I thought I’d pull together a Gerard Houllier mini-biography of sorts while we wait for the inevitable announcement, expected sometime very soon.
Lens & PSG 1982 – 1988
A significant part of Houllier’s playing and early management career took place in Le Touquet, a small town near Calais that many English holidaymakers will know fairly well, but his first appointment of note was at Lens in 1982 for what would be their fourth season in Ligue 1 following promotion in 1979.
Houllier guided Lens to 4th place in his first season and UEFA Cup qualification, although was less impressive in his second season, finishing 13th in the league, but managed a quarter final appearance in the Coupe de France and went as far as the 3rd round in the UEFA Cup.
Houllier’s third and final season in Lens ended with more a respectable 7th place finish in the league, somewhat better than his next charge, Paris St Germain, who finished below his Lens outfit that year in 13th.
Houllier lead PSG to the league title and an FA Cup semi-final in his first season, but did little with the Champions League qualification the following year, losing in the first round to Czechoslovakia’s Vítkovice. League form deteriorated, finishing the 86/87 season in 7th and the 87/88 season in 13th place.
Houllier’s overall record with PSG after 122 games was 55 wins (45%), 33 draws (27%) and 34 losses (28%).
French National Team 1988 – 1998
Henri Michel lead France to the ’86 World Cup semi-finals in Mexico, but had subsequently been struggling with the national side. After failing to qualify for Euro ’88 and embarrassingly drawing 1-1 against Cyprus during the 1990 World Cup qualification campaign, Michel Platini was appointed as manager in his place and Gerard Houllier took up a position as technical director.
Platini was unable to save the World Cup qualification, so focus was shifted to the 1992 European Championships in Sweden. France possibly flattered to deceive, winning all eight of their qualification matches, but ultimately choked on the big stage, exiting the competition after the group round following draws against the hosts and England in their first two games and losing the third game to the unlikely eventual champions, Denmark.
Of course, none of us will need much reminding of England’s equally dismal performance in Sweden… to quote a certain manager at the time, “do I not like that!”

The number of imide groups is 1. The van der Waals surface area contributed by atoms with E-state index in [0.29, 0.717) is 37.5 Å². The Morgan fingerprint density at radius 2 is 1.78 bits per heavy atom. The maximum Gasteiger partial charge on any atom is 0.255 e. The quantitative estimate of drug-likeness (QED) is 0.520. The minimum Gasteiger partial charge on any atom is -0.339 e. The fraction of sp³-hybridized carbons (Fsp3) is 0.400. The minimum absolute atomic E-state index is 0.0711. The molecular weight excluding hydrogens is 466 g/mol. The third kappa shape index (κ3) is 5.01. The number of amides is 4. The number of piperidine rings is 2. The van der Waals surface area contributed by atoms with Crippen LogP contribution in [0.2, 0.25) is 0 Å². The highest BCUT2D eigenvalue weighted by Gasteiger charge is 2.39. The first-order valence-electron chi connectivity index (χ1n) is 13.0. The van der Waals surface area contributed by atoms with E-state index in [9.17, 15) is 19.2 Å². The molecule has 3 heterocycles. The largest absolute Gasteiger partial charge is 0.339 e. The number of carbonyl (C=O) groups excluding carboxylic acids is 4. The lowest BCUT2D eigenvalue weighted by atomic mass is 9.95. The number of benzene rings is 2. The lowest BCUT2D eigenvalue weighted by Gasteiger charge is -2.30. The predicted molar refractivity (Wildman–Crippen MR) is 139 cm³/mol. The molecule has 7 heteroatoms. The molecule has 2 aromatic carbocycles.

After Sweden, Platini stepped down and Houllier took over, but lasted just a year after France failed to qualify for WC’94, Houllier famously blaming David Ginola’s over-hit cross in the final minute against Bulgaria with the game tied at 1-1. Bulgaria ran the ball back down the other end of the pitch and Kostadinov thumped it emphatically into the net to book their place in the United States at France’s expense.
Still, we were treated to some superb performance from Hristo Stoichkov in America as a result, so perhaps we should be thanking Monsieurs Ginola and Houllier.
Although 12 matches in charge is too small a sample to attach much significance to, Houllier’s 58% win rate with the French national side was the best record at the time, although each subsequent manager has improved upon that performance with the unsurprising exception of Raymond Domenech.
After stepping down as manager, Houllier continued on as technical director for the French national side leading, of course, to France winning the ’98 World Cup on home soil.
Liverpool 1998 – 2004
After the tournament, Houllier headed to Liverpool, supposedly as a replacement for the retiring Ronnie Moran, a long time member of the Liverpool coaching staff. Somehow though, Houllier ended up being appointed as co-manager alongside Roy Evans who had done a very decent job over the previous several seasons rescuing the club from Graeme Souness’ less than successful tenure, but had probably hit something of a glass ceiling in terms of league position.